Why did Jesus tell the disciples not to tell anyone about him?
Jesus and his disciples went on to the villages around Caesarea Philippi. On the way he asked them, “Who do people say I am?”
They replied, “Some say John the Baptist; others say Elijah; and still others, one of the prophets.”
“But what about you?” he asked. “Who do you say I am?”
Peter answered, “You are the Messiah.”
Jesus warned them not to tell anyone about him.
This hard-to-understand aspect of Jesus’ ministry is often called the “messianic secret.” I.e., Jesus wanted his messiah-ness kept secret (at times). As the Handbook on Biblical Criticism (4th ed.) puts it, the “Messianic Secret refers to a discernible phenomenon in the Gospels, most especially in the Gospel of Mark, in which Jesus explicitly conceals his messianic character and power until the closing period of his ministry” (124).
The messianic secret is not an attempt on the part of Jesus to keep people from knowing, believing in, and following him. But Jesus did seem to be careful throughout the Gospel of Mark to keep his identity as divine Son of God/Messiah from spreading. There are at least two reasons for this that I can see.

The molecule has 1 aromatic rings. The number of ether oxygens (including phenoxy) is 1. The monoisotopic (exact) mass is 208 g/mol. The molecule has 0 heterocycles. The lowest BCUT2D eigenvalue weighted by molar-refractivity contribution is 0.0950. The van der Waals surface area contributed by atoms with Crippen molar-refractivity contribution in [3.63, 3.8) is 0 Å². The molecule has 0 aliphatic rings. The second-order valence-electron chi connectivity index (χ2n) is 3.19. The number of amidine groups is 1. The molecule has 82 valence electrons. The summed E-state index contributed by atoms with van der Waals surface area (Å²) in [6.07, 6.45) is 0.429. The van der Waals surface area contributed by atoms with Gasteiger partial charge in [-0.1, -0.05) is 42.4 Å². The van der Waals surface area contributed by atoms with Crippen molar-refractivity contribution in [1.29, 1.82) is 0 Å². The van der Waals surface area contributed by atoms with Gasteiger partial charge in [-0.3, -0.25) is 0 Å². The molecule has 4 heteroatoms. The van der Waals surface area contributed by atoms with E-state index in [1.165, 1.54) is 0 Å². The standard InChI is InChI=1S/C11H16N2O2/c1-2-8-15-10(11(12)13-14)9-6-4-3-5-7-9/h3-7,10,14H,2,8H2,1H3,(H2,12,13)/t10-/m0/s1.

First, though Jesus is identified early in the Gospels as a miraculous healer and exorcist, early in his ministry is not yet time for his identity to be revealed. The fullness of time has simply not come. Perhaps Jesus had certain ministry objectives that needed to be accomplished before his crucifixion? He knew, either way, that as his fame spread, he would be tried and crucified for it. But this could only happen in due time.
Second, Jesus may have been cautious that a misunderstanding of the title “Messiah” would result if people were to say things like, “Here is the Messiah!” He was not the military insurrectionist and ruler than many Jews were expecting (I wrote more about this here), and he wanted to prevent title confusion, I suspect. So he often warned the evil spirits and those who received healing (and, as above, even the disciples!) not to tell anyone about him.
Even with those explanations in view, I still find the “messianic secret” difficult to understand. But perhaps this is because I am like Peter, in Mark 8:33, who all too often has in mind the things “of humanity” rather than “of God.” The messianic secret remains, at least to me, something of a mystery.